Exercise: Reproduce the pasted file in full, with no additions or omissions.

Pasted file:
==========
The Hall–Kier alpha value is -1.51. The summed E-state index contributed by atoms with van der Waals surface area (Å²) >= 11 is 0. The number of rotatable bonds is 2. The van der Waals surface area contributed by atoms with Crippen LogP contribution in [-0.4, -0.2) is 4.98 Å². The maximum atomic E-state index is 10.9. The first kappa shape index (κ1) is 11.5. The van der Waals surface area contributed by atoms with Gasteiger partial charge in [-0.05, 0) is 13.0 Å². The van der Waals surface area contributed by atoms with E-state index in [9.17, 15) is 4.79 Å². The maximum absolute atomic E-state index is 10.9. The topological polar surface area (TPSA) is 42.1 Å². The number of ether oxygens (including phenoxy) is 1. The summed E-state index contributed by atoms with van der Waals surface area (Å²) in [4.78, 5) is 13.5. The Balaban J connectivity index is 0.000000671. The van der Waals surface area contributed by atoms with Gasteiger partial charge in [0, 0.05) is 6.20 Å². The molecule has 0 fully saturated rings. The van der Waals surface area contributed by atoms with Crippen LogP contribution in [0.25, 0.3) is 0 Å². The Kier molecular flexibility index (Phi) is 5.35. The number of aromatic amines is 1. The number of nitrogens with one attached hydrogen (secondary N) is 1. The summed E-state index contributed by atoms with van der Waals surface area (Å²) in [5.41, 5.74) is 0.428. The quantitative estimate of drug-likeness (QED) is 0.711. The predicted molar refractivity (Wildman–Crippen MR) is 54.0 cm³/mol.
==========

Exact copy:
The Hall–Kier alpha value is -1.51. The summed E-state index contributed by atoms with van der Waals surface area (Å²) >= 11 is 0. The number of rotatable bonds is 2. The van der Waals surface area contributed by atoms with Crippen LogP contribution in [-0.4, -0.2) is 4.98 Å². The maximum atomic E-state index is 10.9. The first kappa shape index (κ1) is 11.5. The van der Waals surface area contributed by atoms with Gasteiger partial charge in [-0.05, 0) is 13.0 Å². The van der Waals surface area contributed by atoms with E-state index in [9.17, 15) is 4.79 Å². The maximum absolute atomic E-state index is 10.9. The topological polar surface area (TPSA) is 42.1 Å². The number of ether oxygens (including phenoxy) is 1. The summed E-state index contributed by atoms with van der Waals surface area (Å²) in [4.78, 5) is 13.5. The Balaban J connectivity index is 0.000000671. The van der Waals surface area contributed by atoms with Gasteiger partial charge in [0, 0.05) is 6.20 Å². The molecule has 0 fully saturated rings. The van der Waals surface area contributed by atoms with Crippen LogP contribution in [0.25, 0.3) is 0 Å². The Kier molecular flexibility index (Phi) is 5.35. The number of aromatic amines is 1. The number of nitrogens with one attached hydrogen (secondary N) is 1. The summed E-state index contributed by atoms with van der Waals surface area (Å²) in [5.41, 5.74) is 0.428. The quantitative estimate of drug-likeness (QED) is 0.711. The predicted molar refractivity (Wildman–Crippen MR) is 54.0 cm³/mol.